Control of seed and root development by WIPK-activated transcription factor, NtWIF in tobacco plants
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Mitogen-activated protein kinase (MAPK) is one of the critical mediators of signaling systems by constituting phosphorylation pathways together with upstream kinases. Despite the importance, few direct targets have so far been identified, making it difficult to understand the whole features of so called MAPK cascade. Notably, a novel transcription factor, which was recently identified from tobacco, is activated upon phosphorylation by wound-induced protein kinase (WIPK), a typical MAPK in tobacco plants, and designated as NtWIF (<i>Nicotiana tobacum</i> WIPK interacting factor). To identify genes that are controlled by NtWIF, a microarray screening was performed using NtWIF overexpressing transgenic tobacco, and a set of affected clones were isolated. Approximately 28% of them were related to defense, confirming the critical role of WIPK in stress response. In addition, 15% of the clones were related to differentiation, suggesting pleiotrophic effects of NtWIF. When NtWIF was overexpressed or silenced by RNAi in tobacco plants, abnormal seed development and root growth were observed. Seeds of RNAi lines exhibited immature endosperm, resulting in germination failure. Root growth was retarded in both transgenic seedlings due to abnormal cell numbers in meristem. These results implicated the participation of phytohormones, of which function might be controlled by NtWIF. Since NtWIF possesses a B3-DNA binding motif, which specifically recognizes auxin-responsive elements found in many auxin-responsive genes, the present finding suggested that WIPK/NtWIF functions not only in stress response but also in developmental process through hormonal control.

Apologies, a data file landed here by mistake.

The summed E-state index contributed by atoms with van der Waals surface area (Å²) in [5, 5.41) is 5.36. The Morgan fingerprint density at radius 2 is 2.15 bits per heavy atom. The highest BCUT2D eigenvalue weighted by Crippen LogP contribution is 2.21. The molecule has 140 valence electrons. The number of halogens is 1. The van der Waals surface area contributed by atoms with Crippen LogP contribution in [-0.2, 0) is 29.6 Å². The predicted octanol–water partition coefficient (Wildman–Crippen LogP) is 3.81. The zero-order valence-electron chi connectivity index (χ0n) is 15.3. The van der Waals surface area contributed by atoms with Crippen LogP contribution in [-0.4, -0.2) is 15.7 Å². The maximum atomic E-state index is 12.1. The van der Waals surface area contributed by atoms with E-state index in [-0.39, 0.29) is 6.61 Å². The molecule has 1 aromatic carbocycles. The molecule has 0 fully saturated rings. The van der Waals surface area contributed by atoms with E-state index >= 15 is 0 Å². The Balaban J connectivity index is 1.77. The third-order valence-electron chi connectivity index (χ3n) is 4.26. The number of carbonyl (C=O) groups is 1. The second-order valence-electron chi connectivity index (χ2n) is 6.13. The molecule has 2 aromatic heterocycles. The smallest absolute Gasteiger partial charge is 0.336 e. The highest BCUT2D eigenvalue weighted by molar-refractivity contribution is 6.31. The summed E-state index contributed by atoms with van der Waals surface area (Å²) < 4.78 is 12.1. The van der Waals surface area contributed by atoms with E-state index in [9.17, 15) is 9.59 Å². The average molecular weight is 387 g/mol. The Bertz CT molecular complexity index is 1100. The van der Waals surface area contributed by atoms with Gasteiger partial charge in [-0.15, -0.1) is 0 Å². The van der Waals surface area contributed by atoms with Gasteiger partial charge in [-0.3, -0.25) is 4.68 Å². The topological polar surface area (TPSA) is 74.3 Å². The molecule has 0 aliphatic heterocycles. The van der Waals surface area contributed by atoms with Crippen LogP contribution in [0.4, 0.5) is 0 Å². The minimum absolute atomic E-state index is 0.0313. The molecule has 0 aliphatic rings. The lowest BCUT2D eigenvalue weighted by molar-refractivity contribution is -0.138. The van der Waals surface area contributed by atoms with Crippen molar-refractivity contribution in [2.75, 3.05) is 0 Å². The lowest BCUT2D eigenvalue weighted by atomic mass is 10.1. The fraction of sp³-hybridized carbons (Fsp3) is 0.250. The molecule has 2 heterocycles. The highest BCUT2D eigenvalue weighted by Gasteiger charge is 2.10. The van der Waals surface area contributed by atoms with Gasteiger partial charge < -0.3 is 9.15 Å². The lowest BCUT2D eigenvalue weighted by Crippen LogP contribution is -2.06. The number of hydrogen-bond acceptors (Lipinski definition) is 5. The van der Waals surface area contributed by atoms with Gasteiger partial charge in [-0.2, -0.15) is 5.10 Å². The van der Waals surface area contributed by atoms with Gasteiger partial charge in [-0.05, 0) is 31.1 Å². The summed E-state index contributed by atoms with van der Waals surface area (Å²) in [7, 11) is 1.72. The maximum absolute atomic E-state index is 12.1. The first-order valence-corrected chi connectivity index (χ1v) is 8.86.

- Plant tissue culture letters
Plant tissue culture letters 24(3), 307-314, 2007-06-01
Japanese Society for Plant Cell and Molecular Biology